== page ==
By 4-3 vote, Roeland Park City Council rejects anti-bias ordinance
07/21/2014 9:41 PM
07/21/2014 10:35 PM
The Roeland Park City Council on Monday night defeated a proposal that would have banned discrimination based on sexual orientation and gender identity.
After taking public comments in the evening, the council defeated the measure on a 4-3 vote. One member was absent.
The law would have prohibited discrimination in employment, housing and public service because of race, religion, color, sex, disability, national origin, ancestry, sexual orientation, gender identity or military status.
Most of those protections mirror state and federal laws, but sexual orientation and gender identity were unique to only one other city in Kansas, Lawrence. Across the state line, Kansas City has a similar law.
Following the decision, council member Jennifer Gunby was choked up.
“It’s 2014,” she said. “To even be talking about this seems dated to me.”
Michael Poppa, the Kansas City metro chairman for Equality Kansas, hugged supporters after the vote. A Roeland Park resident, Poppa said he believed a majority of residents supported the ban but a vocal minority had a greater influence. He said a general statement against discrimination or a proposed human rights committee would not have carried the same weight.
“Getting together around a barbecue is not going to solve our problems,” he said.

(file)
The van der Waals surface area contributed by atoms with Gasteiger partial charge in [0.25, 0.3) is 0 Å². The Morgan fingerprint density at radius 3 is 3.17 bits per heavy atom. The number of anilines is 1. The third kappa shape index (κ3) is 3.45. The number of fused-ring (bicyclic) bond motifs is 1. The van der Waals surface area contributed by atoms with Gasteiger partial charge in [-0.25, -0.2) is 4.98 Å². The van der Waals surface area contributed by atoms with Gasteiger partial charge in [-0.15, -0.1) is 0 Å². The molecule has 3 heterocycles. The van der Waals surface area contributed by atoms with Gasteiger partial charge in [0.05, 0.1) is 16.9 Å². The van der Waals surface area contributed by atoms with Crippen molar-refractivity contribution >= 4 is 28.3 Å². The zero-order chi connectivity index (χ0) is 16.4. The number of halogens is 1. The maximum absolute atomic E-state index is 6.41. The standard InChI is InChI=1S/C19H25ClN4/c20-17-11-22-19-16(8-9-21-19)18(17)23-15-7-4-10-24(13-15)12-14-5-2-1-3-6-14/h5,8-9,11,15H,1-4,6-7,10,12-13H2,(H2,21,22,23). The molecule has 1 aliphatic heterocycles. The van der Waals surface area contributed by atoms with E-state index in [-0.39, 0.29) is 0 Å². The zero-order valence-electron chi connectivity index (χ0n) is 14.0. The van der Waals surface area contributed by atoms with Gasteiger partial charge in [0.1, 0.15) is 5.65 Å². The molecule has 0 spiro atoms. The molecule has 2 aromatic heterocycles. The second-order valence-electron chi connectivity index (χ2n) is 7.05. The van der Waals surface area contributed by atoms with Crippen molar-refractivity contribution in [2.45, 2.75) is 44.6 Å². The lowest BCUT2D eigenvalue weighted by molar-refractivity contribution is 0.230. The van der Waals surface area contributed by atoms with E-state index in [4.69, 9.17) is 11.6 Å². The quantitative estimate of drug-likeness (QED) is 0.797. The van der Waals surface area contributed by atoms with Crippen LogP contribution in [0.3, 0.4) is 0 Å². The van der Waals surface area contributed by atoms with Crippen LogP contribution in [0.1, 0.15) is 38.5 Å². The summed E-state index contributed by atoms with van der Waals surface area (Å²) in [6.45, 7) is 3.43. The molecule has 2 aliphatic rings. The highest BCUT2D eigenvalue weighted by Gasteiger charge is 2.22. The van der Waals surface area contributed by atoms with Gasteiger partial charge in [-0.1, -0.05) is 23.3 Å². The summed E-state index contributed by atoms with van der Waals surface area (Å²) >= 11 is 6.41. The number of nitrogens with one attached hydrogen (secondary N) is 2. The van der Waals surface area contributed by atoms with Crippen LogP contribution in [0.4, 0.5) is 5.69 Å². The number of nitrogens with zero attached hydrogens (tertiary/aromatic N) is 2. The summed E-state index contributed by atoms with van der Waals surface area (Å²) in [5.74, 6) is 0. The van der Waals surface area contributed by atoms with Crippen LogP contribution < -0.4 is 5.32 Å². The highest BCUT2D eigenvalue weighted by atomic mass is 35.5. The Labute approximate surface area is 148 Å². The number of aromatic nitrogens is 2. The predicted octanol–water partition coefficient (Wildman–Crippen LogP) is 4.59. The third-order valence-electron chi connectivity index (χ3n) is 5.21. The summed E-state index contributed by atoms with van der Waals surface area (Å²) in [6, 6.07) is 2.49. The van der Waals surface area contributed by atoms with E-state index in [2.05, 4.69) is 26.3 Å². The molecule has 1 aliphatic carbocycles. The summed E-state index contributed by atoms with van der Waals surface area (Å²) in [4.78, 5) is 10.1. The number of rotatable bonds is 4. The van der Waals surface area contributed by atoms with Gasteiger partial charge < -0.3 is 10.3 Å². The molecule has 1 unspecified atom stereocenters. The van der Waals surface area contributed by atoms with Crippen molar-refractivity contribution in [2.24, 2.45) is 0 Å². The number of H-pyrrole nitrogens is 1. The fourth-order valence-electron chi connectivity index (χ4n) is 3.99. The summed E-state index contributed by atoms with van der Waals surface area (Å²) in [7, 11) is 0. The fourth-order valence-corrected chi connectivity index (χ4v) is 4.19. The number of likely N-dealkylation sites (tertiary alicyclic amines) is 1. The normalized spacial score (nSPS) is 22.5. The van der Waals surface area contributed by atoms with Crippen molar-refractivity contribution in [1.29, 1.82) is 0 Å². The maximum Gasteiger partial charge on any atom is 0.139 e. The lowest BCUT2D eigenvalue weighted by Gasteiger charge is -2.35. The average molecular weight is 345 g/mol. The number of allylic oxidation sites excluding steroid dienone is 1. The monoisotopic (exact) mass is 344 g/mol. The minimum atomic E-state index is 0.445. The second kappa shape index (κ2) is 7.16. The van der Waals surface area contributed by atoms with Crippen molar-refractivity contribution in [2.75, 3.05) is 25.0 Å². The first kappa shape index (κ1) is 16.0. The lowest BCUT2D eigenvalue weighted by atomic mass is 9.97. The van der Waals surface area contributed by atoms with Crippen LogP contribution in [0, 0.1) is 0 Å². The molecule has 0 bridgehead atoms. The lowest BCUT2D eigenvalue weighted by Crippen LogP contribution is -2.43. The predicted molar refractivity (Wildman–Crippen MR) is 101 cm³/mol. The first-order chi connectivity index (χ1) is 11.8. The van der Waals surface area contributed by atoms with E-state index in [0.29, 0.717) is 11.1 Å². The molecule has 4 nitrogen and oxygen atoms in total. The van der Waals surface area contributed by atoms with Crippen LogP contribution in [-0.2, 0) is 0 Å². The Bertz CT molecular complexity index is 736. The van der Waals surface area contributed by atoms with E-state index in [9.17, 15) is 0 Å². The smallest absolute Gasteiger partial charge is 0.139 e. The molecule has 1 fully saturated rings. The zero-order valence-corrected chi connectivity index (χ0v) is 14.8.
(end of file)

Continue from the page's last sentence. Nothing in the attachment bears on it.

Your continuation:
A visibly upset Councilman Marek Gliniecki said before the vote that the thought of disappointing anyone caused him great distress. Gliniecki, a Catholic, said he would vote “no” because it did not fit church doctrine, but the decision was not easy.
“This was very hard for me,” he said. “I’m afraid it will affect my relationships.”
Mayor Joel Marquardt said that if he had voted, he would have voted “yes.” While he was disappointed the ordinance did not pass, Marquardt said he respected all of the council members for voting how they thought their constituents wanted them to.
The proposed ordinance had dominated Roeland Park city meetings since Gunby and council member Megan England introduced it March 3. The city delayed a vote three times while fine-tuning the language.
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